. ... . Pomponazzi 

the time, namely that which accepts the interpreta- 
tion of the opinions of Aristotle originally put forth by Alexander 
of Aphrodisias. 

The Italian Aristotelians were either content to follow one of the three 
exponents of Aristotle, Thomas Aquinas or Averroes or Alexander, or they 
studied the Greek text of Aristotle himself with or without the aid of the 
current Latin translations. Thomas Aquinas was the interpreter accepted by 
Aristotelians, who were in full accord with the normal doctrine of the Church. 
The teaching of Averroes had found a home in Padua in the first half of the 
fourteenth century, where it continued to flourish in the fifteenth century, and 
in the sixteenth, under Zimara (d. 1532) and Zabarella (d. 1589), until it 
practically came to an end on the death of Cremonini (1637). It had roused 
the energetic protests of Petrarch in the fourteenth century, the century in 
which it was represented at Padua by Jean de Jandun (fl, 1322) l . It had also 
been represented in Northern Italy by Urbano da Bologna (fl. 1334), and by 
Paolo Veneto (d. 1429), who, at a disputation held at Bologna in the presence 
of 800 Augustinians, had been defeated by Niccolo Fava (d. 1439), a friend of 
Filelfo 2 and an early representative of that school of students of the Greek text 
which was to dethrone Averroes in the following century 3 . Averroism of a 
much more moderate type than that of Paolo Veneto had been expounded at 
Padua in the fifteenth century by a member of a distinguished family of Vicenza, 
named Gaetano da Thiene (1387 i46s) 4 . It was at Padua that, in the same 
century, the first printed edition of Averroes had appeared in 14/2, followed by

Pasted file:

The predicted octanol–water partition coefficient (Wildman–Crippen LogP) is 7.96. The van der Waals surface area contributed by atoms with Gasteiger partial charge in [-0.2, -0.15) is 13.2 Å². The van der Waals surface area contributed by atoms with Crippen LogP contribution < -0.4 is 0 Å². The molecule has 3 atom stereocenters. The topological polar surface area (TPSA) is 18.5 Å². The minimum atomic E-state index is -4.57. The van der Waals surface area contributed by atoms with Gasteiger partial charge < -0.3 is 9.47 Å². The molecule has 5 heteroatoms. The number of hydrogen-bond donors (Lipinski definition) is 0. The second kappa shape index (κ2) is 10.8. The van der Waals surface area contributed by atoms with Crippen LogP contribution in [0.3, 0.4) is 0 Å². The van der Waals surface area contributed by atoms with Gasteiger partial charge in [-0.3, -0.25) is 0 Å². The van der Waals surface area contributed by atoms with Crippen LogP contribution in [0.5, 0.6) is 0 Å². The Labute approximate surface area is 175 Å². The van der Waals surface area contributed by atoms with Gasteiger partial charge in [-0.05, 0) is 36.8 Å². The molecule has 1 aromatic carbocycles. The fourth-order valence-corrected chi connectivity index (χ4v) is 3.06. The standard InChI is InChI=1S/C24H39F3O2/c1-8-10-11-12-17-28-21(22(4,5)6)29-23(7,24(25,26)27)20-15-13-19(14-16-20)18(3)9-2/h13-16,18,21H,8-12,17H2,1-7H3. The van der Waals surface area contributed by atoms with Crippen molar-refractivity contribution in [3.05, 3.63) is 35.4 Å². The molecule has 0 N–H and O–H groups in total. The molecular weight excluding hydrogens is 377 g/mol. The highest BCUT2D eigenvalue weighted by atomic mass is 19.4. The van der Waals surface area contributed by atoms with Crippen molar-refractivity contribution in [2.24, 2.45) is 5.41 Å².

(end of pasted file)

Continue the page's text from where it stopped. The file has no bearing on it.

a new edition in 1552-3. Averroism was combined with varying degrees of 
orthodoxy. Even the celebrated Thomas de Vio (1469 1534), who became 
Cardinal Cajetan in 1517, used Averroes as his text-book at Padua, where he 
counted Pomponazzi among his pupils. Towards the close of the fifteenth 
century, the extreme Averroistic doctrine of the unity of the immortal reason in 
the whole human race had been professed at Padua by Nicoletto Vernias from 
1471 to 1499, but, in the latter year, under the moderating influence of the 
bishop of Padua, Vernias had withdrawn from that doctrine, and had written 
in favour of the plurality of souls, and the immortality of each individual human 
soul*. Four years before this public change of opinion, he had become remiss 
in his teaching, and he found himself opposed by a spirited rival in the person 
of Pomponazzi, who broke loose from the dry and dull routine of the traditional 
exposition of Aristotle and Averroes by adopting a more vigorous and varied 
style 6 . 

1 Renan, Av. 339-42 4 . - Epp. i 29, 38 (1428). 

3 Tiraboschi, vi 333 f, 343 f; Renan, Averroes, 344~6 4 . 

4 Tiraboschi, vi 345 ; Renan, Av. 347 4 . 5 Renan, Av. 352 4 . 
6 Jovius, Elogia, no. 71 ; Renan, Av. 353 4 . 

l id ITALY. [CENT. xvi. 

While agreeing that the doctrine of Averroes as to the unity 
of all intellect had been sufficiently refuted by Thomas Aquinas, 
Pomponazzi held that Aristotle's true meaning was not that there 
was a plurality of immortal intellects (as contended by Aquinas), 
but that the human soul, including the rational faculty, was 
mortal. For this interpretation he appealed to Alexander of 
Aphrodisias, who identifies the active mortal intellect with the 
divine mind and declares the individual reason of each man 
to be mortal 1 . To escape from the imputation of heterodoxy, 
he distinguished between two orders of truth, the philosophical 
and the theological, admitting that an opinion, which was philo- 
sophically true, might be theologically false. Two years after this 
youthful teacher had begun to supersede the aged Vernias, the 
traditional interpreters of Aristotle were set aside and the original 
Greek text restored to a position of supremacy by a scholar of 
Albanian origin born in Venice, who had attended the lectures 
of Demetrius in Florence. This was none other 


than Leonico Tomeo (1456 1531), an admirer of 
Plato and of Cicero 2 , who, by the vigour of his attack on scholas- 
ticism, and by the beauty of his style, opened a new era in the